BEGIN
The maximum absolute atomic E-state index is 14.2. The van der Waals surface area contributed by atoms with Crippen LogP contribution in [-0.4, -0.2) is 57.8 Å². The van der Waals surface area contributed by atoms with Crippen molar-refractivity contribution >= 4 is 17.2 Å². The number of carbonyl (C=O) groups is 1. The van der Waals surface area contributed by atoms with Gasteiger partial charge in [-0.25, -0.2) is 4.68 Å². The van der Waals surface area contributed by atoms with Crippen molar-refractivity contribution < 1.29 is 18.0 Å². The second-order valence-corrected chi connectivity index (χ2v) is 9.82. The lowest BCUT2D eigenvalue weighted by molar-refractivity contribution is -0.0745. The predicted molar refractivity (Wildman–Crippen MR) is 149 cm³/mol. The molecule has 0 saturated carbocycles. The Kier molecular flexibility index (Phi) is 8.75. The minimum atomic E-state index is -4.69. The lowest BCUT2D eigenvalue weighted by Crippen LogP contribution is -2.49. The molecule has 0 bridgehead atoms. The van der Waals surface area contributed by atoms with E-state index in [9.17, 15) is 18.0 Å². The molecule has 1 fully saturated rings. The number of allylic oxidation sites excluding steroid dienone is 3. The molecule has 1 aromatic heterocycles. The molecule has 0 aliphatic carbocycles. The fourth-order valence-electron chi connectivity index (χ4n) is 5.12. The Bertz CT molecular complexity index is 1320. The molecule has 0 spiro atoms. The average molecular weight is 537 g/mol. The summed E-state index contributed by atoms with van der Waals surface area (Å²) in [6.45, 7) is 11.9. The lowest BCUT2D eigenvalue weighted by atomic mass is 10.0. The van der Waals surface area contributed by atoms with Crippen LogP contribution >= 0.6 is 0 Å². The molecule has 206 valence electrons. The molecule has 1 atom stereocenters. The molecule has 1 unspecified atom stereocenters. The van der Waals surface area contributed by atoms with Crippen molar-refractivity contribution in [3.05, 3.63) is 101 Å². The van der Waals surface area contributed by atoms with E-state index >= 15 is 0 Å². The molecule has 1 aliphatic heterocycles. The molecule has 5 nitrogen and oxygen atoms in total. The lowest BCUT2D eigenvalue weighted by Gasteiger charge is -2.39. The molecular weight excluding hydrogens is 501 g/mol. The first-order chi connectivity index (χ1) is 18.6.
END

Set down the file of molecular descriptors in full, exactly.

The maximum absolute atomic E-state index is 14.2. The van der Waals surface area contributed by atoms with Crippen LogP contribution in [-0.4, -0.2) is 57.8 Å². The van der Waals surface area contributed by atoms with Crippen molar-refractivity contribution >= 4 is 17.2 Å². The number of carbonyl (C=O) groups is 1. The van der Waals surface area contributed by atoms with Gasteiger partial charge in [-0.25, -0.2) is 4.68 Å². The van der Waals surface area contributed by atoms with Crippen molar-refractivity contribution < 1.29 is 18.0 Å². The second-order valence-corrected chi connectivity index (χ2v) is 9.82. The lowest BCUT2D eigenvalue weighted by molar-refractivity contribution is -0.0745. The predicted molar refractivity (Wildman–Crippen MR) is 149 cm³/mol. The molecule has 0 saturated carbocycles. The Kier molecular flexibility index (Phi) is 8.75. The minimum atomic E-state index is -4.69. The lowest BCUT2D eigenvalue weighted by Crippen LogP contribution is -2.49. The molecule has 0 bridgehead atoms. The van der Waals surface area contributed by atoms with E-state index in [9.17, 15) is 18.0 Å². The molecule has 1 fully saturated rings. The number of allylic oxidation sites excluding steroid dienone is 3. The molecule has 1 aromatic heterocycles. The molecule has 0 aliphatic carbocycles. The fourth-order valence-electron chi connectivity index (χ4n) is 5.12. The Bertz CT molecular complexity index is 1320. The molecule has 0 spiro atoms. The average molecular weight is 537 g/mol. The summed E-state index contributed by atoms with van der Waals surface area (Å²) in [6.45, 7) is 11.9. The lowest BCUT2D eigenvalue weighted by atomic mass is 10.0. The van der Waals surface area contributed by atoms with Crippen LogP contribution >= 0.6 is 0 Å². The molecule has 206 valence electrons. The molecule has 1 atom stereocenters. The molecule has 1 unspecified atom stereocenters. The van der Waals surface area contributed by atoms with Crippen molar-refractivity contribution in [3.05, 3.63) is 101 Å². The van der Waals surface area contributed by atoms with E-state index >= 15 is 0 Å². The molecule has 1 aliphatic heterocycles. The molecule has 5 nitrogen and oxygen atoms in total. The lowest BCUT2D eigenvalue weighted by Gasteiger charge is -2.39. The molecular weight excluding hydrogens is 501 g/mol. The first-order chi connectivity index (χ1) is 18.6.